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Kabuga To Be Transferred To The Hague For Trial

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Following completion of appropriate procedures under French law, notorious genocide fugitive, Félicien Kabuga, is expected to the transferred to the custody of the UN International Residual Mechanism for Criminal Tribunals, where he will stand trial.

The Mechanism Chief Prosecutor, Serge Brammertz, said earlier today that Kabuga was arrested in Paris by French authorities as the result of a joint investigation with the his Office.

“Kabuga’s arrest demonstrates that we can succeed when we have the international community’s support,” he said in a statement.

“This result is a tribute to the unwavering commitment of the United Nations Security Council, which established the Mechanism to continue the accountability process in Rwanda and the former Yugoslavia,” he said.

Rwanda National Public Prosecution Authority welcomed Kabuga’s arrest and and that, ” Rwanda will continue to collaborate with the UNIRMCT to ensure that justice is delivered.”

Government officials did not comment or respond to our queries.

Former Prosecutor General, Jean Bosco Mutangana, who has been a key figure in tracking and bringing to justice of many genocide fugitives, commented on twitter.

“Thanks to many partners and different law enforcement agencies that contributed to the arrest of genocide fugitive Kabuga Felicien. Time will come and remaining genocide fugitives will be brought to justice as well,” he said in a tweet.

UNIRMCT Chief Prosecutor said, “Our first thoughts must be with the victims and survivors of the [genocide against the Tutsi]. Advocating on their behalf is an immense professional honor for my entire Office.”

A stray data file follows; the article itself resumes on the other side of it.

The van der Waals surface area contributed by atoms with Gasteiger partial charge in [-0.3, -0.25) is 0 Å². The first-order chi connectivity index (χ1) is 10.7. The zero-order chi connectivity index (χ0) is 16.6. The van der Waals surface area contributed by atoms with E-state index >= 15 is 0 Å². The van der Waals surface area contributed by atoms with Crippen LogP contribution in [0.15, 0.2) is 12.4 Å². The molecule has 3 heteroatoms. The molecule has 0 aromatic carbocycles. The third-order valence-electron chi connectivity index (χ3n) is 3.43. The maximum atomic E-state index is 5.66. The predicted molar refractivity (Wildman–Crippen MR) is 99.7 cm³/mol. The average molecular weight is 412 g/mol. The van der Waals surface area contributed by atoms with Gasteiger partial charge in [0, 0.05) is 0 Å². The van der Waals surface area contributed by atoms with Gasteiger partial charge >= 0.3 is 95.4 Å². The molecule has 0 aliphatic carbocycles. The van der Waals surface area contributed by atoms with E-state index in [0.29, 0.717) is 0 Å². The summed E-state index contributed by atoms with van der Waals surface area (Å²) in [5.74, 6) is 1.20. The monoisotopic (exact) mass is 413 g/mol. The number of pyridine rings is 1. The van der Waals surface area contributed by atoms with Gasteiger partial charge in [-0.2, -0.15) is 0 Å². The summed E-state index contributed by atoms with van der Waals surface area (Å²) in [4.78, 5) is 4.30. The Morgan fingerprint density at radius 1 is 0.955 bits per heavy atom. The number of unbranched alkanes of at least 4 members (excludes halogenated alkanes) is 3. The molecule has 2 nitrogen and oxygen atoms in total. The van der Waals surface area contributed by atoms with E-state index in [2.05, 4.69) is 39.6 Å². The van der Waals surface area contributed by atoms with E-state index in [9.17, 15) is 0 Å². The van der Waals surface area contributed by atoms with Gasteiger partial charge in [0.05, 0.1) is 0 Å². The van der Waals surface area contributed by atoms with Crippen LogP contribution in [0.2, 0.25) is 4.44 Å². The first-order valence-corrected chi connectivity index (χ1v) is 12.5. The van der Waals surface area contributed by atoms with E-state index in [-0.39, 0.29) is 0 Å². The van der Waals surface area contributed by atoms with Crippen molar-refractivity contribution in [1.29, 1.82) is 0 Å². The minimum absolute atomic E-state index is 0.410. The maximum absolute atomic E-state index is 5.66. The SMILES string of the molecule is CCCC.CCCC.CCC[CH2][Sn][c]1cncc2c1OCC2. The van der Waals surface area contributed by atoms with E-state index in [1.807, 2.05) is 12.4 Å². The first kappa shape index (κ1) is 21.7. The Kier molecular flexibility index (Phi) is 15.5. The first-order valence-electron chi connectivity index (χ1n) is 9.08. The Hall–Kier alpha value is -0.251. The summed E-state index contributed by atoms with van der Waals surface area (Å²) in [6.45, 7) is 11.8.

“The arrest of Félicien Kabuga today is a reminder that those responsible for genocide can be brought to account, even twenty-six years after their crimes,” he added.

The UNIRMCT was established by UN Security Council Resolution 1966 (2010) to complete the remaining work of the International Criminal Tribunal for Rwanda and the International Criminal Tribunal for the former Yugoslavia, which closed in 2015 and 2017, respectively.

The Mechanism has two branches, one in Arusha, Tanzania, and one in The Hague, Netherlands.

This is the court that will proceed with case.

Tom Ndahiro, a Rwandan scholar and researcher on the Genocide against the Tutsi, said earlier that, “Better late than never.”

“The arrest of 85 year old Felicien Kabuga by #IRMCT and #France is very good news–for justice lovers, #GenocideAgainstTutsi survivors and humanity. South Africa is challenged to arrest genocidaires who have a safe haven in their [country].”